Friday, January 25, 2008

The Problem of Induction

By Sudipa Sarkar
Hume’s problem of induction characterizes the problem of predicting future using present context. Hume questioned about the rational justification involved in concluding about the unobserved things by asserting on two problems - descriptive and normative in nature. While illustrating the descriptive problem, he primarily stressed on two propositions – relations of ideas and matters of fact. In the problem of induction, the matters of fact is the point needs to be analyzed, where both the factor and its denial are fully plausible, possible and non self-contradictory in nature.

Why the Problem of Induction is a Problem for Science

Hume’s proposition depicts the futile possibility to justify a law in the context of past observation and experience by employing the method of induction, whereas the science itself proposes that the law exists in all dimension, it inevitably leads to a logical conflict while considering the principle of empiricism asserting science be the result of observation and experiment may justify the method of induction in accepting or rejecting any scientific phenomenon, including laws and theories.

Proposed Solution to the Problem as Discussed by Salmon

Salmon asserts on the heightened probability of some inductive methods compared to other methods of reasoning such as crystal gazing as it affirms of admitting either the regular laws or not. In that case, if it corresponds to the condition, the method of induction will provide the best answer but not crystal gazing. In case, it does not correspond to the law, neither induction nor crystal gazing can be useful.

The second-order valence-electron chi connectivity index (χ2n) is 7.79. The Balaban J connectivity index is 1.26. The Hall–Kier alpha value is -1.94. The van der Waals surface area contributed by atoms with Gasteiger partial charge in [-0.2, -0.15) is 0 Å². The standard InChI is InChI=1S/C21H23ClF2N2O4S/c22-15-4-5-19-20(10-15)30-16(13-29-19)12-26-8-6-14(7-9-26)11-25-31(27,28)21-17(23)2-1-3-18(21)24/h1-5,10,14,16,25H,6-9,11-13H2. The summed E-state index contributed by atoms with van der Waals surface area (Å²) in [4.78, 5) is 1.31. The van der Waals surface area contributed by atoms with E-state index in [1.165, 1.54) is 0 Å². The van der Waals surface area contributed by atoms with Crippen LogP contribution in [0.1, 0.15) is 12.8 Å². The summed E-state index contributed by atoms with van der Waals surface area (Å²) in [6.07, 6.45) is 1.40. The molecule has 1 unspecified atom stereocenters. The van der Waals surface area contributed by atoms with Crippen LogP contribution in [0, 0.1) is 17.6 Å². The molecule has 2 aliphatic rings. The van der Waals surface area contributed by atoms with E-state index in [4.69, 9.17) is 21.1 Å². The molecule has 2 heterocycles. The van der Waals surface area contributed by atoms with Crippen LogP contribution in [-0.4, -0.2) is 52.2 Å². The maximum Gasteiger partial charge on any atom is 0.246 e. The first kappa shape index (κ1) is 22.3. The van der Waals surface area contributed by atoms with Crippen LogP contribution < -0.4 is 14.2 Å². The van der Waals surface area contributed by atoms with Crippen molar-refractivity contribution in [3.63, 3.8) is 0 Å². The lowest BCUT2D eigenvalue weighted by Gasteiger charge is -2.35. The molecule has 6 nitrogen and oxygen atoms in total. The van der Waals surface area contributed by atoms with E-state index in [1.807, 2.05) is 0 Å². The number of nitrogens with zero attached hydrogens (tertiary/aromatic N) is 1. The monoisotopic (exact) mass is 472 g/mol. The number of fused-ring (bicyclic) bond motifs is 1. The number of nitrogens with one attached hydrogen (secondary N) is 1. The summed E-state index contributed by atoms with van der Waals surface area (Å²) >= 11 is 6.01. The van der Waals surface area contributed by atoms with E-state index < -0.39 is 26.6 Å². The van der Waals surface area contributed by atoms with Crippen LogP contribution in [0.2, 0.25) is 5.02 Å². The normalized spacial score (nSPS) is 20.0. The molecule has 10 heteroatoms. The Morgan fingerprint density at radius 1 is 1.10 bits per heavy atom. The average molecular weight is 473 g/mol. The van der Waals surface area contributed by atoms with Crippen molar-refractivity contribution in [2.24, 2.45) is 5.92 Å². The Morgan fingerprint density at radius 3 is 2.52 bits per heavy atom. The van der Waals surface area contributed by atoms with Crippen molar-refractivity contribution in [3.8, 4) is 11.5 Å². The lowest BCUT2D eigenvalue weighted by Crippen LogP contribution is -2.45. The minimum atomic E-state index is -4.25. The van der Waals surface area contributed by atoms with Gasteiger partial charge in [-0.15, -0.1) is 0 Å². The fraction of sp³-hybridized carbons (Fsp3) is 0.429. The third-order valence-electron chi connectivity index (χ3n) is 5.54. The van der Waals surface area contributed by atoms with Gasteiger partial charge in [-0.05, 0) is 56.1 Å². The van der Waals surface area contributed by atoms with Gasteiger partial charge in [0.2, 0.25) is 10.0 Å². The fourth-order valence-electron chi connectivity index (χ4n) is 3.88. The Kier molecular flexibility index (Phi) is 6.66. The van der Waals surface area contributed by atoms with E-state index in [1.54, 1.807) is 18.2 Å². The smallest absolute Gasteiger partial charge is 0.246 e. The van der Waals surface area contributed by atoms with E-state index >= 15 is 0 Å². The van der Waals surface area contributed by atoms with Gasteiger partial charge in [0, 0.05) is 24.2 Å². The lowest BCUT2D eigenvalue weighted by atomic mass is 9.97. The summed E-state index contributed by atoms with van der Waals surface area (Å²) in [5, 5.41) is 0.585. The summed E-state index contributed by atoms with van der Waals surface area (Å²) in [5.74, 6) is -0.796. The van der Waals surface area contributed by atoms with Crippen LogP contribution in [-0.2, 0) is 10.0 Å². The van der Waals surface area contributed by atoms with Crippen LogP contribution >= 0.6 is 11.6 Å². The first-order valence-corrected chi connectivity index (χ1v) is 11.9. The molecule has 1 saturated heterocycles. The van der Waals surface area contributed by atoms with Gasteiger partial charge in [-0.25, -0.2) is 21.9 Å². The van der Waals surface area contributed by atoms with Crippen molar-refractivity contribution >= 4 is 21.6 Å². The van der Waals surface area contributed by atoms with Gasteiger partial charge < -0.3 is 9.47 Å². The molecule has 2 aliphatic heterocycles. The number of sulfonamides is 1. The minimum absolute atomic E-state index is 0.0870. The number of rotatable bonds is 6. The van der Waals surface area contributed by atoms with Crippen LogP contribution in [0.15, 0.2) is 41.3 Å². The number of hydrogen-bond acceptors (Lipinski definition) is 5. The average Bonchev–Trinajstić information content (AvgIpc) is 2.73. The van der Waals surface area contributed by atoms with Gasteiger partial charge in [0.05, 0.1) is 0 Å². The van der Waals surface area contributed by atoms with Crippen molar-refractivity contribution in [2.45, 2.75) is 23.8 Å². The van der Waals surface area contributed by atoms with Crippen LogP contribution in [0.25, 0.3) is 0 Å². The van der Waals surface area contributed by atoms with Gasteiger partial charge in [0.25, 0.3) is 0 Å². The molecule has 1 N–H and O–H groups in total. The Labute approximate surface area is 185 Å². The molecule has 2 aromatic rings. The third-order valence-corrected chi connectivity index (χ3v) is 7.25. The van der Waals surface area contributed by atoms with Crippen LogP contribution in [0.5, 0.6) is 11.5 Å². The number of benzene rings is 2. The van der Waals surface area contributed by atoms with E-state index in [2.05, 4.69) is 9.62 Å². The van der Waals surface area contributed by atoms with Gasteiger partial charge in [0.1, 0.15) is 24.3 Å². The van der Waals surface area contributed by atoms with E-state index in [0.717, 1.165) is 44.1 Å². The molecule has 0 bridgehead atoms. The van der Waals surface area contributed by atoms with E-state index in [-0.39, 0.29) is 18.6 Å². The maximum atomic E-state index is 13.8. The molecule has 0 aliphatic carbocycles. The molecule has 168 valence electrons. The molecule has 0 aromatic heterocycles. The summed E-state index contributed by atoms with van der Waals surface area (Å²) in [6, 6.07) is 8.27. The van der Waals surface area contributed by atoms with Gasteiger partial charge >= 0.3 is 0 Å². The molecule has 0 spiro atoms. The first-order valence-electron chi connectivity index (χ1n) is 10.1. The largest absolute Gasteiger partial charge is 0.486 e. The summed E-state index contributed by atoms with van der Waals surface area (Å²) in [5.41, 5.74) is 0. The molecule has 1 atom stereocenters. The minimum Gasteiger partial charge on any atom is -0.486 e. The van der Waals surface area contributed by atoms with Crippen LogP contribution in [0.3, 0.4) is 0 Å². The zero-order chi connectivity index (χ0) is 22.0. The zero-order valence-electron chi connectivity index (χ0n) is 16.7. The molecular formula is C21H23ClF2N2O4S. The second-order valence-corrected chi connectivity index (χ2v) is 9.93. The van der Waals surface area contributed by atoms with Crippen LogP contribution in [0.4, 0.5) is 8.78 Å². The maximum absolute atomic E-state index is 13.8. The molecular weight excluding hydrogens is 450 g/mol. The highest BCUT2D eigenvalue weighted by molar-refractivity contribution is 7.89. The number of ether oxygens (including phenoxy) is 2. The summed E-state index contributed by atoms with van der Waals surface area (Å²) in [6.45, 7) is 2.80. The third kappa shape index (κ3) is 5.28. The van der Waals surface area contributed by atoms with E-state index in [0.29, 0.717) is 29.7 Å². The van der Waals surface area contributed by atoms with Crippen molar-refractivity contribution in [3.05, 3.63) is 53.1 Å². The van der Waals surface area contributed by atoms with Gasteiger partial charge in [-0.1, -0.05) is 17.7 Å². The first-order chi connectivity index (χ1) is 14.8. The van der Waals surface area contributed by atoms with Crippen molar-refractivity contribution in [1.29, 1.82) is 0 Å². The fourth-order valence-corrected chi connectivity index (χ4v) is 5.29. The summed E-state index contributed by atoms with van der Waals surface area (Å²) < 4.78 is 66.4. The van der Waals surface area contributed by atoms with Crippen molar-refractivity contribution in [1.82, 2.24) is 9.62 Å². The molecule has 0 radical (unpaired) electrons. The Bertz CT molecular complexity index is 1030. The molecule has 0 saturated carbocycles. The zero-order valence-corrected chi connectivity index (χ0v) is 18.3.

Discussion
We cannot avoid inductive reasoning that implies that we are unable to develop a belief based on induction in a purely rationalistic way leading to an ineffective prediction of the future or any generalization. But this notion doesn’t interfere much with our interaction to the practical world and self. However, it is true that we cannot rely fully on the causal power within a phenomenon, but we can infer from habits or culture or from the knowledge we developed as a result of our interaction with experiences and can be reconceived the ideas about that phenomenon in question.
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